Having your basic maintenance scheduling and running is great, but to ensure the long-term success of this transition and enjoy all the benefits that come with it, we recommended documenting your company’s procedures that will be regularly used by your maintenance staff.
This is yet another instance in which CMMS proves to be a real asset by becoming a central hub where all asset documentation and procedures are stored.
And the more it’s in use, the more up to date and accurate is the data that is being stored. This can later be used for future staff training and as a way to monitor your program’s success. Any deficiencies or missteps will be easily identified and it will make evaluating and updating procedures easier as new information and situations arise.
Let’s check up on the most common procedures and practices you want to define.
Creating, responding to and closing out work
Effectively managing tasks is an integral part of any maintenance strategy. For tasks to be dispositioned, assigned, and prioritized in an effective manner, your whole maintenance team needs to be on the same page.
That is what you have to define:
- Who is responsible for creating new unscheduled tasks?
- Who on your maintenance team is responsible for what type of work?
- Who will be reviewing open/closed work to make sure things are getting done?
- Whose responsible for reassigning work as technicians become unavailable/available?
- What are the criteria for escalation and/or emergency identifiers?
This is an area where having CMMS available on mobile devices is a huge plus.
Limble, for example, will send every technician a notification when they are assigned to a particular work order. If you can equip your team with an appropriate number of handheld devices, through a mobile CMMS, they will also be able to seamlessly communicate and cooperate on bigger maintenance tasks, as well as update the progress of particular work orders at any time.
Reporting problems and work requests
Having a systematic way to report issues or abnormal performance will ensure that anyone performing inspections will be monitoring the proper areas that can cause potential issues. More importantly, it will help to track budding defects in the system’s operation so small anomalies can be caught and quickly resolved.
Problems are usually reported in one of two different manners. Either by your maintenance staff that can report a problem through your CMMS’s mobile app. Or by non-maintenance staff which can report a problem through a Work Request portal.
Showing non-maintenance staff how to submit a work request is a large time-saver but only works if it is implemented and documented.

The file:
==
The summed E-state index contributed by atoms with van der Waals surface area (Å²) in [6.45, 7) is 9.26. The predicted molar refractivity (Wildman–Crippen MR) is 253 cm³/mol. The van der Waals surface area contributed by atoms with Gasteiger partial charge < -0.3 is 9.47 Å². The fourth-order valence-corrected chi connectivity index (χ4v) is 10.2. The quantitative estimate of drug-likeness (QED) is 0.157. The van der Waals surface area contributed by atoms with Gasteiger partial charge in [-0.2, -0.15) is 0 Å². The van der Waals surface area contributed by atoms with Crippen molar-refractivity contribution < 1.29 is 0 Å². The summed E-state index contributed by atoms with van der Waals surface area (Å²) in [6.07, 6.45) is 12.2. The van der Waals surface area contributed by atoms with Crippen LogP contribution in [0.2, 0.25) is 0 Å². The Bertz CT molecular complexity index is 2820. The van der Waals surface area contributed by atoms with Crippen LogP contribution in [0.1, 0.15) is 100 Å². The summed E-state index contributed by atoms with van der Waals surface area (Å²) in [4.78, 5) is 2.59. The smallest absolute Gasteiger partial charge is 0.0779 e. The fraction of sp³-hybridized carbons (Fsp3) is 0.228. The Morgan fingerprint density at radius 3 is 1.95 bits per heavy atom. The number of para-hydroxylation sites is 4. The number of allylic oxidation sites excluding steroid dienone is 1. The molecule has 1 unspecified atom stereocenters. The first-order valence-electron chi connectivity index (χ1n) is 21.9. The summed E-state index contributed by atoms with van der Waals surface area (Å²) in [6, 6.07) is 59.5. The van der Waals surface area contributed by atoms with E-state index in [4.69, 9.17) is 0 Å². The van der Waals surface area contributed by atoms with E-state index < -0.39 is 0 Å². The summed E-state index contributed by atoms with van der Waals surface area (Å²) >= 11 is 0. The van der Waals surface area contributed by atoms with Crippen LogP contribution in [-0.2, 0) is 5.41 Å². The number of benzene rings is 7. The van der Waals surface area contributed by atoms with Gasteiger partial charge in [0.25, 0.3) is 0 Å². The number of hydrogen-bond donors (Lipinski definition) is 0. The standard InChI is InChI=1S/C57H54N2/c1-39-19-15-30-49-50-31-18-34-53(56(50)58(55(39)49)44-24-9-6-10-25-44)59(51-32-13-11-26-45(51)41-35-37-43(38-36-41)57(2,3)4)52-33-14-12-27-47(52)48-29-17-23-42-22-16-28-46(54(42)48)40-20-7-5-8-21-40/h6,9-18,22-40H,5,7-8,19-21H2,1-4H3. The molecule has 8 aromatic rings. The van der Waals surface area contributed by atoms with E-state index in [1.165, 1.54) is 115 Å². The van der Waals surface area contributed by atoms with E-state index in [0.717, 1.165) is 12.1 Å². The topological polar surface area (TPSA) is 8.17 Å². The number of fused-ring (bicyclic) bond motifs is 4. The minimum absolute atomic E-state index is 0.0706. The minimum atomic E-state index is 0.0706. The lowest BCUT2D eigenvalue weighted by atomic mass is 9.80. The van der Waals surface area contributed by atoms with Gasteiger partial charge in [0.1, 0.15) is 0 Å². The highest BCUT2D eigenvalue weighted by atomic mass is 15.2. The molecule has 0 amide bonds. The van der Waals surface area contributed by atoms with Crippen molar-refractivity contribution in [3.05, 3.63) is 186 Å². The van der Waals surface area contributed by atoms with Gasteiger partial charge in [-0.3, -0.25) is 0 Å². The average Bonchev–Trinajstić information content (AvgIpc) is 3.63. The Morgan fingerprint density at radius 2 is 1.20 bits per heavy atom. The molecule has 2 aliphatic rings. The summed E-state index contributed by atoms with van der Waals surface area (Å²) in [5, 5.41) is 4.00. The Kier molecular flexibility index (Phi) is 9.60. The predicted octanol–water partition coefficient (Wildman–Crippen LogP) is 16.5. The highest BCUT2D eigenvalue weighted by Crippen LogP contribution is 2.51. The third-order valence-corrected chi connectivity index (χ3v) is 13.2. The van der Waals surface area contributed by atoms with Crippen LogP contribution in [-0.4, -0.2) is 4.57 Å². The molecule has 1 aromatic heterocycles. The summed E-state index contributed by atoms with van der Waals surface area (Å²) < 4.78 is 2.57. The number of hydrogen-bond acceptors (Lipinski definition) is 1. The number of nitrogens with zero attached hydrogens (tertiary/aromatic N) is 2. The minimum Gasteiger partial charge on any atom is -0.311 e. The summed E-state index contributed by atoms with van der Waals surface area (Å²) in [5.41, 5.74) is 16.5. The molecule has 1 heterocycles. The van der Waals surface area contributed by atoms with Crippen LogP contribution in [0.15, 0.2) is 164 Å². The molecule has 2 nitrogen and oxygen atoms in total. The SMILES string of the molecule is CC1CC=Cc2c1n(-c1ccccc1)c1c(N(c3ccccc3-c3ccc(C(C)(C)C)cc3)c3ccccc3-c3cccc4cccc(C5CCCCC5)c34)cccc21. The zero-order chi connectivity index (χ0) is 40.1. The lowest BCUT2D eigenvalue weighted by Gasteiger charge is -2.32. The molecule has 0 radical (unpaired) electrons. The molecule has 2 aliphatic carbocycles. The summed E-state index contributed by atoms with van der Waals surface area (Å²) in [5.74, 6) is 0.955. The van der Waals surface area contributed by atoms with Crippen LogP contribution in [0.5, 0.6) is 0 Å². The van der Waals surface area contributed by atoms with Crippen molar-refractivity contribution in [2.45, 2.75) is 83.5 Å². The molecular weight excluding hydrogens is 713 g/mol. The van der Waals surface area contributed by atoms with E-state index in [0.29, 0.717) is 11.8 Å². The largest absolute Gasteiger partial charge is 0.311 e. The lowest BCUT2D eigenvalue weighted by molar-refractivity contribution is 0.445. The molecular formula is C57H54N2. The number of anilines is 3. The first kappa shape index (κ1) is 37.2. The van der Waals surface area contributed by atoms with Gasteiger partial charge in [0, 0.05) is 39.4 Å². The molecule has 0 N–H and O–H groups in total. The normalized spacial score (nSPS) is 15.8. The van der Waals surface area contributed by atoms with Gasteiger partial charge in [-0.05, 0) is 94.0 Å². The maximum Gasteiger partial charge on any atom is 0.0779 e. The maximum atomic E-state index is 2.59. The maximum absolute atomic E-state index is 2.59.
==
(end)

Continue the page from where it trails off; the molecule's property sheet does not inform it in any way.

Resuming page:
Recording critical information
Each time an inspection takes place, anyone performing the inspection should record critical data like date, time, temperature and pressure levels, or any other critical information that determines the state of the asset in question.
Depending on the type of asset this information could prove extremely beneficial in the future.
Identifying how your inventory will be kept up to date
An up to date inventory is incredibly important as it will make sure when something breaks, you have the needed materials to fix it.
You can either perform manual audits of your inventory or have your CMMS automatically keep track of you as parts are used.
When work is closed out in a CMMS, attached used parts will automatically be subtracted from your inventory records. This can ease the burden of having to manually check parts and update spreadsheets.
Another feature you might find useful is the option to have set thresholds for your parts and instruct CMMS to send you an alert whenever the number of spare parts in stock falls below that threshold.
Managing your vendors
Having everything running smoothly means that you can quickly get in touch with all of your outside contractors.
According to the recent Plant Engineering’s Maintenance survey, 74% of facilities outsource at least one part of their maintenance operations. The main reasons being lack of time and manpower and too many specialized skills required.
An approved or qualified vendor list should be readily available complete with each asset-specific identifier (equipment ID, serial/make/model number etc.), account numbers, contractors’ email address, and all phone numbers.
Other helpful information includes hours of operation, separate after hour service call procedures, Account Representative’s name or the name of specific service personnel with direct contact information and any notes that are needed to place a service call with minimal hassle.